Nhan Nguyen: "Calling for Ba Ba (Mrs. Ba)"

I hope to collect and compare anecdotes of Mrs. Ba from the Vietnamese diaspora in Vancouver and San Jose and transcribe these oral tales to one cohesive history in Vietnamese and English. This record will be a part of the shrines/installations to be installed in Vietnamese noodle restaurants in San Jose.
Ba Ba is a woman who sells noodle soup at Bai Sau Beach in Qui Nhon, the town in Vietnam where I was born. Many tragedies befell Ba Ba including the suicide drowning in 1971 of her son who had refused to enlist. In 1972 she was gunned down when Bai Sau Beach became a battlefield; while operating on her wounds, the surgeon notes that she was shot by an AK 47, the Soviet-made gun of the advancing North Vietnamese Army - and as well as by an M-16 supplied to the retreating South Vietnamese Armies by the Americans. Betrayed by her two daughters, who had married American soldiers, she was left outside the American embassy in Saigon on that fateful day in June of 1975. Ba Ba returned to Bai Sau Beach and amid accusations from her friends and neighbours of working for the enemy she planned her escape and left Vietnam by boat in the fall of 1976 in search of her daughters. She was never seen again. These tales of Ba Ba's indomitable spirit were invoked by many Vietnamese boat people during the exodus by sea throughout the eighties and early nineties.

Vietnamese altars and shrines are dedicated to many contemporary personages whose stories and deeds are often passed on as shining examples of the human spirit and as well as what to do in such situations. These stories of Ba Ba resonate with many Vietnamese restaurant workers whose struggles mirror her own. Although it is an important and relevant tale, it is gradually fading. The last known shrine to Ba Ba in Vancouver was at Little Saigon Restaurant, which closed in 2003.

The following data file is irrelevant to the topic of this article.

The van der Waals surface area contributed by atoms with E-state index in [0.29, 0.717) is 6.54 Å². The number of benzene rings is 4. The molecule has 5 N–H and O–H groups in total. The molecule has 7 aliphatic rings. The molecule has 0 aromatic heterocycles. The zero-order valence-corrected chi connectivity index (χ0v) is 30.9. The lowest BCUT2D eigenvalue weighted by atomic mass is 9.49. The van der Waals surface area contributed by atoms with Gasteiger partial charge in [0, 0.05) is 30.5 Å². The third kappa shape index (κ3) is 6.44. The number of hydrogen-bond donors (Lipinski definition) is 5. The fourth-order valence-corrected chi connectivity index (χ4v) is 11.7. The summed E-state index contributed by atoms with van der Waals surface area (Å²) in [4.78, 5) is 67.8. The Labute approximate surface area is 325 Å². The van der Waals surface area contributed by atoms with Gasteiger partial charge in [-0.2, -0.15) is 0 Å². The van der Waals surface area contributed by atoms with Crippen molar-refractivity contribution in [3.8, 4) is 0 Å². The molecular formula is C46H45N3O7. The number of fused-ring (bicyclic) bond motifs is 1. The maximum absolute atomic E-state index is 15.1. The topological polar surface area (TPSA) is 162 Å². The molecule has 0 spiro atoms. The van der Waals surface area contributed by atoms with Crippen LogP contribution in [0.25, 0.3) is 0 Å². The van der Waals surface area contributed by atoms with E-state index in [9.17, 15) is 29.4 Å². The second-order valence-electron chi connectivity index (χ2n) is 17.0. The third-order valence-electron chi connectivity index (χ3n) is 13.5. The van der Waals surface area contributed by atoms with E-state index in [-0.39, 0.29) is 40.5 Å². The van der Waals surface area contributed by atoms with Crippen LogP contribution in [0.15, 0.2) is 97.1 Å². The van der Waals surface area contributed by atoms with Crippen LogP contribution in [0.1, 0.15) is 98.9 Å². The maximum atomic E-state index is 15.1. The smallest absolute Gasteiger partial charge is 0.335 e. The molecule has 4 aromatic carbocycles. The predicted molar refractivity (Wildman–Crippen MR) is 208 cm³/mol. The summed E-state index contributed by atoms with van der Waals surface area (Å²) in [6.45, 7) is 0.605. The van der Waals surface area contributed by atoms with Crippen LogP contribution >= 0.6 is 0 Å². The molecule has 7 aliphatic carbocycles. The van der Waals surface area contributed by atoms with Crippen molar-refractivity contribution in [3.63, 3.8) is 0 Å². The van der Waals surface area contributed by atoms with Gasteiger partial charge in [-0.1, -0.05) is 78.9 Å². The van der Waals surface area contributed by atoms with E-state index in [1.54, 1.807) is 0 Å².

My work has always drawn inspiration and clarity from Vietnamese stories and rituals. Many of my works are anchored by personal stories from my mother and her friends, such as recent installations highlighting Lao Noi Kieu (Ancient Citizen) a spirit whose influence includes matters of nation and citizenship. Lao shrines were installed at Banff Centre in 2004 and at the Glenbow Museum in Alberta in 2005. Calling for Ba Ba is an important and necessary extension of my particular interest in creating installations to figures whose deeds inspired and galvanized the Vietnamese community in Canada during its early struggle.

Kok-Chian Leong: Corporate Sabotage

shown in conjunction with ISEA festival, San Jose, 2006

The project examines the private politics behind the corporate world, an environment where competitiveness turns into deceit. It focuses on the covert act of sabotaging office communications and equipment to reduce its efficiency in daily operations. This act creates a suspense in the strange imperfections, the unnerving fault finding performed on the equipment and the growing frustrations by the co-workers.